Tweeting Brexit

Tweeting Brexit

2019, Mar 30    

Brexit is an event with some strong opinions. I’ve used my Twitter scraper to find over 230,000 Tweets from the UK that talk about “Brexit”.

When I began writing this post I expected to see obvious clusters of words around leave vs remain, deal or no deal, labour vs conservative but the world is more complicated than this.

The message I’ve seen is regardless of position no one’s happy with how it’s being run. We see people that want an election, or another referendum or they want an election but no one is worth voting for while some just want to get on with it and leave regardless.

I’ve constructed this interpretation with a blend of statistical, visual and subjective analysis of Tweets. I have tried to present data that lets you draw your own conclusions but invetiably the interpretation I have drawn will show through. One Tweet in my set sums the landscape up pretty well:

Let’s start with a word cloud of the top 130 words used when talking about Brexit. I’ve removed words that don’t say anything useful by themselves - words like “but”, “if” and “or” (the text analysis pros call these ‘stop words’). I’ve also stripped out most punctuation, keeping some of the useful symbols we see in Tweets like “#” and “@”. I’ve not done anything fancy to the words themselves, so “vote” is a different word than “voted”, “voter” and “#vote”.

The top words are “will”, “deal”, “vote” and “people”. I’m suprised that “leave” and “remain” aren’t more prominent, this may be because I’m getting Tweets as the scheduled leave day approaches so the leave vs remain discussion must not be the main item of discussion.

The Day Approaches

The referendum for the UK to decide if it wants to stay in the EU took place back in June 2016. Following a 52% result to leave, the government at the time promised that the UK would leave the EU by 29th March 2019. I’ve been gathering Tweets on Brexit in an ad-hoc fashion since the 9th December 2018 and in Jan 2019 I updated my Twitter scraper so that I get every Tweet made about Brexit from the UK that I can using the search API. In the chart below I show you how many Tweets I’ve received each day with a few key events highlighted.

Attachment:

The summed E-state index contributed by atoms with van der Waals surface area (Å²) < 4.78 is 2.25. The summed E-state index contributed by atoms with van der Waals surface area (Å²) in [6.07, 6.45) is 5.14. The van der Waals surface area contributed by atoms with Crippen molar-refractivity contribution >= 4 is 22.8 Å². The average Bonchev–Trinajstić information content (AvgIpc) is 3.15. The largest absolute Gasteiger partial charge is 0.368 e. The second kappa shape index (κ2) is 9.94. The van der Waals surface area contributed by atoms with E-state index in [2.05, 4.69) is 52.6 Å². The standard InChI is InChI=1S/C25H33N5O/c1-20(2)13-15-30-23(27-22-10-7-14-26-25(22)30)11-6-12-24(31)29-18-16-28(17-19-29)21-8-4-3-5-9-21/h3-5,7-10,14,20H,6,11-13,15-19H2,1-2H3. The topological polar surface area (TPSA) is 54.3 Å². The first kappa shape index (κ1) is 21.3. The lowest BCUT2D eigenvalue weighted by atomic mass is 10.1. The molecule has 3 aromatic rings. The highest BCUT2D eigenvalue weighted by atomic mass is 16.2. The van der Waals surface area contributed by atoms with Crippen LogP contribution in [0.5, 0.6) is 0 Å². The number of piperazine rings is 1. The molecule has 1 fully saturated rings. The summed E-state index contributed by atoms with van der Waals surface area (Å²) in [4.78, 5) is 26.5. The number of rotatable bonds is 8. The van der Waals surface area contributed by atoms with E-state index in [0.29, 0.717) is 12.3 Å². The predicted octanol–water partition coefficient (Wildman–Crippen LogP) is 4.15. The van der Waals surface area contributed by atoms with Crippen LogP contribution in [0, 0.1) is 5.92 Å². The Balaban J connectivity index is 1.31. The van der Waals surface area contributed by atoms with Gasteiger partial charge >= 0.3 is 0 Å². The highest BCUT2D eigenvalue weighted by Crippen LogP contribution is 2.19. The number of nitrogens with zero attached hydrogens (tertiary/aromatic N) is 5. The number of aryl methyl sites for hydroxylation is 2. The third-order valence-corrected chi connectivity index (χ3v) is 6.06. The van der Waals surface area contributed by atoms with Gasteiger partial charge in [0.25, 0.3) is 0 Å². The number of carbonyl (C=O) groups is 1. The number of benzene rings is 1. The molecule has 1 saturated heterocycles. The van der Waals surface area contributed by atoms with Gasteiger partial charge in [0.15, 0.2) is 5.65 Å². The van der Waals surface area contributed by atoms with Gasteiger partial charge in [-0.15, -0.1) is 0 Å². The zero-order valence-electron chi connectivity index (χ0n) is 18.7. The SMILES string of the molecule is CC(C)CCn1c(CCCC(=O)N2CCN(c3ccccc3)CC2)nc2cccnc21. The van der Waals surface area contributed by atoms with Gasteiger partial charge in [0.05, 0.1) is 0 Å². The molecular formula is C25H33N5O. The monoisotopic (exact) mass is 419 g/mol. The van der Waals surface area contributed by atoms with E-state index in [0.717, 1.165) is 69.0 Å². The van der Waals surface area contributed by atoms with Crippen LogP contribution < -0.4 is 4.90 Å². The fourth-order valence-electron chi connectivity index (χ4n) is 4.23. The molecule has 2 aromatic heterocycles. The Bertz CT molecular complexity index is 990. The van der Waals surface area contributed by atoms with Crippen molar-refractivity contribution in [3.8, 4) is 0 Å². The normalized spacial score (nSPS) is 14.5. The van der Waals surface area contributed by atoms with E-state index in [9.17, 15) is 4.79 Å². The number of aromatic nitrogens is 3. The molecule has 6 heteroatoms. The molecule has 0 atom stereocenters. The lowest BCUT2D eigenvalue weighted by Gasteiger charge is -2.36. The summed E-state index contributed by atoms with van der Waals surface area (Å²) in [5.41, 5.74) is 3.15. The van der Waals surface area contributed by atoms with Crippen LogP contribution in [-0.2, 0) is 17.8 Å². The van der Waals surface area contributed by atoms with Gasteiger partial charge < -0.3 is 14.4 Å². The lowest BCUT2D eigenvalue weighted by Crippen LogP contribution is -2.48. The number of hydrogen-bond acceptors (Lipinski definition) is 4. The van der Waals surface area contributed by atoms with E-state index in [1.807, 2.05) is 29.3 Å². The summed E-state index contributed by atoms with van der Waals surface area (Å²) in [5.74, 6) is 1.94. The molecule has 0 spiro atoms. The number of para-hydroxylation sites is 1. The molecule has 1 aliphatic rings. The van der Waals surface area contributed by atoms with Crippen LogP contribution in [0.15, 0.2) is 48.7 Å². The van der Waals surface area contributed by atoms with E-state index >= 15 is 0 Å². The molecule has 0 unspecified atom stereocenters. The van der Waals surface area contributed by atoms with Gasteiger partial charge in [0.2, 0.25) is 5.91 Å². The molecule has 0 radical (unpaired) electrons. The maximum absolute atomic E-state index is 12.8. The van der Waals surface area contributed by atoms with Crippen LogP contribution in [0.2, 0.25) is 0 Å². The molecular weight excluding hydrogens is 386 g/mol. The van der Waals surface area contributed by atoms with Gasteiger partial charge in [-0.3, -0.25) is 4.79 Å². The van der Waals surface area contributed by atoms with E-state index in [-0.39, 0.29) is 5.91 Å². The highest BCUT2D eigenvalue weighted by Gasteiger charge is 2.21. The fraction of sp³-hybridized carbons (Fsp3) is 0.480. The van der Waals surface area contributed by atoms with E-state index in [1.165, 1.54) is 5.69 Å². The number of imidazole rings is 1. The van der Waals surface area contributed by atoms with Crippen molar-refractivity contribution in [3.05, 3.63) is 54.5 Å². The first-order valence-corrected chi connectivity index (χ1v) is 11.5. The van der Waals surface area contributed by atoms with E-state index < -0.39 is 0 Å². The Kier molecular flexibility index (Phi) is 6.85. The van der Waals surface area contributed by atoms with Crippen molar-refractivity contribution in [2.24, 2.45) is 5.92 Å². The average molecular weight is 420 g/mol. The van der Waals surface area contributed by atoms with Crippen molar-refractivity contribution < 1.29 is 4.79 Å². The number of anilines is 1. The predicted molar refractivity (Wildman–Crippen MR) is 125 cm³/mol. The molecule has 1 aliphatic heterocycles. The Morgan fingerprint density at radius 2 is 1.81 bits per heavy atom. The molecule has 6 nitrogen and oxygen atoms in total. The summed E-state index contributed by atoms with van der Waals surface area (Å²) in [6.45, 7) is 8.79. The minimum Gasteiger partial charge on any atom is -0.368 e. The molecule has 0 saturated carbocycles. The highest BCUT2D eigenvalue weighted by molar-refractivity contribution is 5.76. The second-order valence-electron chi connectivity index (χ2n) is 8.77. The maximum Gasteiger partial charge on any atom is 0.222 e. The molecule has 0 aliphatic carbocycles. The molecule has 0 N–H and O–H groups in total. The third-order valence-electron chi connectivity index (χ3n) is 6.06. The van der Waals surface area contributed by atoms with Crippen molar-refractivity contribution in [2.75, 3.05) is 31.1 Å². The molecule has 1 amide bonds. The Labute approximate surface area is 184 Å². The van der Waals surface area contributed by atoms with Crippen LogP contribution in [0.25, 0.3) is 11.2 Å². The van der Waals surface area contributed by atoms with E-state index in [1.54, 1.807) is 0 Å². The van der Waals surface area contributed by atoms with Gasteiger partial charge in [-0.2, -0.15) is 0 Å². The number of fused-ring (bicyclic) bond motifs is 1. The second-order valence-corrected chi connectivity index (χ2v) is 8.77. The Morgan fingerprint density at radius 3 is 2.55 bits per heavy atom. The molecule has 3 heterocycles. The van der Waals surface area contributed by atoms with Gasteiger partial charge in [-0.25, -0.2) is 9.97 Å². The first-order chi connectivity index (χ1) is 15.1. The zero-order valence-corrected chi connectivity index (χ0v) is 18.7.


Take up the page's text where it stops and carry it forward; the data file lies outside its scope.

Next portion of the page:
I received a large number of Tweets around the vote of no confidence on 12 Dec 2018, the vote on the deal, vote on delay of brexit, when 7 Labour MPs quit, around the article 50 extension and the indicative votes. These are all events discussing the business of Brexit, rather than people voicing opinion on whether they want to leave or remain as I hoped to see. I’ve broken this down by the top words (along with “leave” and “remain”), you can click the chart to make it interactive.

We see how on most days “will” is the most popular word but this changes during parliamentary votes. The use of words during the votes become more apparant when we look at proportional use amongst these words. You can also make this chart interactive by clicking it.

We see that the ratios between words stay roughly the same except during votes (like the 15th Jan during the vote on the deal) when the use of “vote” spikes - shocker! “Leave” and “remain” are fairly consistent throughout, with “leave” talked about more. This suggests much of the discussion is about leave and the democratic process around it. This is further supported when looking at the top 50 most popular words used along with leave and remain and how they correlate.

There isn’t any particularly strong correlation between leave or remain and other words, but voted, voters and vote stand out with leave.

Will. Deal. People. Vote.

We can imagine “will”, “deal”, “people” and “vote” (the most popular words in my set of Tweets) appearing together in phrases like “will of the people”, “the people need a vote”, “vote on the deal”. I’ve used hierachical clustering to look for clusters arond the most common words and plotted them on a dendrogram. I give a simple description of how to read a dendrogram towards the end of exploring rude britannia (it contains very rude language!) but briefly, it finds the strongest relationship between words and connects them by a line. If the strongest relationship is with a word that’s already paired up, the words get connected in a group.

The chart uses the 100 most common words that are Tweeted alongside at least one of “will”, “deal”, “people” or “vote”. (You can click the chart to rotate it).

The clusters have shifted as I’ve gathered more Tweets and it’s been quite hard to get meaning from the dendrogram but “mays deal”, “peoples vote” and “voted leave” (a phrase which groups up with remain!) have been quite consistent. Everything else falls into weak groups but we do see “will happen” and “british people” forming groups. These clusters allude to ideas of democracy: either asking for a “peoples vote” on “mays deal” or going with the “british people” who “voted leave”. I’ve selected a sample of Tweets from a few of these groups.